This site is a "Card Pack Opening Simulator and Gallery." Open cards by clicking the "Open Pack" button, view your "Collection" by clicking on "Collection". Cheat and view all the cards by clicking "Cards." Click a card to zoom in on it. You can download this site and use it offline to see all the cards.
Mobile TCGs are pretty popular, especially in Asia. I was introduced to the genre through Cygame's very popular "Rage of Bahamut." I peeked at a few others, but they're all basically the same. The gameplay is... actually, nonexistent. You acquire cards by clicking buttons a few times every hour (or by paying money to open packs of cards.) You then choose some number of cards to fight other players... but the fighting is a one shot calculation of whose cards have better stats. You improve your cards stats by clicking more buttons (or by paying more money.)
Despite that, the games bring in a lot of money. The social aspect helps, but I think that most of the draw is the presentation and the addicting nature of collecting cards. I checked out "Ayakashi: Ghost Guild" because one of my friends was working for Zynga when it came out. Out of all the TCGs I've seen, I liked the presentation of Ayakashi the best. The cliched story has cliched charm, the music is relaxing, and the artwork really appeals to me. Of course, the gameplay still didn't appeal to me, so I barely played the game. But I liked the cards.
Fast forward to last weekend where I wanted to learn CSS correctly. I needed to decide on a project, so I decided to make a quick "Card Pack Opening Simulator and Gallery." Because I liked Ayakashi, I went with that game. The result came out very nice. There are no ads on this site, but maybe you can show your appreciation by throwing some money at Ayakashi. If nothing else, they employ hard working designers.
This site was designed for learning about the front end, so it's HTML/JS/CSS only. This means you can download the site and use it offline (except in Internet Explorer). I limited the online version to 50 cards (mostly to save my bandwidth), but the offline version has about 1,000 cards for you to unlock.
If you have questions or comments, contact me at: firstname.lastname@example.org
First off, all the images and data were collected from http://ayakashi-ghost-guild.wikia.com/wiki/AGGWiki. Due to the site organization, it was not easy to collect. All images are Zynga properties, I don't know the original artists or authors.
I used JQuery 2.1.0. I like JQuery.
I used Handlebars 1.3.0 for templating. I really like handlebars. It's not too flexible and it's not too rigid.
I used Font Awesome for icons. Font Awesome is awesome.
The bootstrap dropdown checklist module is from http://acquisio.github.io/bootstrap-dropdown-checkbox/. I extended the functionality to provide callbacks, draw the little speech triangle above the box, and support a mode where only one box is checked at any given time. The plugin is still very limited and doesn't allow for easy customization, but the results were acceptable for this project.
My first revision of this app used gridly for the card grid. Gridly lets you drag and drop to reorder things, which I think is very cool. The downside is that it makes the app sluggish for large numbers of divs, which made the library a no go.
I use Local Storage to store all the user preferences. Objects get converted to JSON strings before being stored. (Unfortunetely, you can't use Local Storage for local sites on IE9, but all the other browsers let you do this. So this site can't be used offline with IE.) I occasionally use request parameters to differentiate between pages.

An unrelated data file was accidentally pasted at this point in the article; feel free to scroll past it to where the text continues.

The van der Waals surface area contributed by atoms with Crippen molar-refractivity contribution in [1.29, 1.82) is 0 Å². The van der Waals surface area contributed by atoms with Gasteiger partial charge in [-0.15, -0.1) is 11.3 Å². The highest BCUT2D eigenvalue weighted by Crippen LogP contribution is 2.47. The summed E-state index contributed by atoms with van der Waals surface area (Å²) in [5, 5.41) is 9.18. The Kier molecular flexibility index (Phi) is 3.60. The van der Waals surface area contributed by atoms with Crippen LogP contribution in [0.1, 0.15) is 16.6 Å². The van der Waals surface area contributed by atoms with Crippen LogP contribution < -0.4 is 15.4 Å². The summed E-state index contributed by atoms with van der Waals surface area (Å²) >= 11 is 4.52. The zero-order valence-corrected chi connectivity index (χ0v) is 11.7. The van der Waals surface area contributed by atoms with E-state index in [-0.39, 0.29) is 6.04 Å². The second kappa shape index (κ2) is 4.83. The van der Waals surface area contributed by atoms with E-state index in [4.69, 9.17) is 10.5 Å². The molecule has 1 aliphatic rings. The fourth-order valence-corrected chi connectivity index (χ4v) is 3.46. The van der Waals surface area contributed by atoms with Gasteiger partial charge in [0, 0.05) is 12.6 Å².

The most interesting part of this site is opening the packs. I never really gave much thought into how cards in packs (where cards have different rarities) are distributed. I noticed in online TCGs, you can usually buy packs that grant you (slightly) better odds of getting a rare card. The strategy I went with was to randomly choose the (weighted) rarity of the card that will be picked and then (fairly) randomly choose one of the cards in that rarity group. I think the percentages I chose are very generous (though it's still hard to collect all the cards) and the algorithm is very fair, which are both choices that might put a real company out of business. I would bet that real companies would distribute cards less fair-randomly and make sure that opening card packs is as addictive as possible. I think ultra rare cards either have extremely low (.001%) probabilities or require you to complete some ridiculous event. There are five types of rarities in Ayakashi, but unlike most card games, there are far more high rarity cards than low rarity cards. I guess this is another strategy to make customers feel like they're getting rare cards when they're really just getting standard cards.
Anyway, here are the probabilities I settled on:
|Pack Type||Card 1||Card 2||Card 3||Card 4||Card 5|
|Normal Pack Cards:||Common||Common||Normal||Normal||Normal|
|Rare Pack Cards:||Normal||Normal||Normal||Rare||Rare|
|Legendary Pack Cards:||Common||Normal||Rare||Rare||Legenday|
|Card Type||Rarity 1||Rarity 2||Rarity 3||Rarity 4||Rarity 5|
|Common Card Probabilities||75%||25%||0%||0%||0%|
|Normal Card Probabiltiies||15%||25%||45%||10%||5%|
|Rare Card Probabilities||0%||0%||50%||30%||20%|
|Legendary Card Probabilities||0%||0%||0%||70%||30%|
As this site was mostly made to practice CSS, I've discovered I still dislike it. I understand it more than ever before, my main problem with CSS is not with the styling, but with organizing the styles. Maybe I should seriously look into LESS or SASS and see if either of those languages ease my complaints with organizing my styles.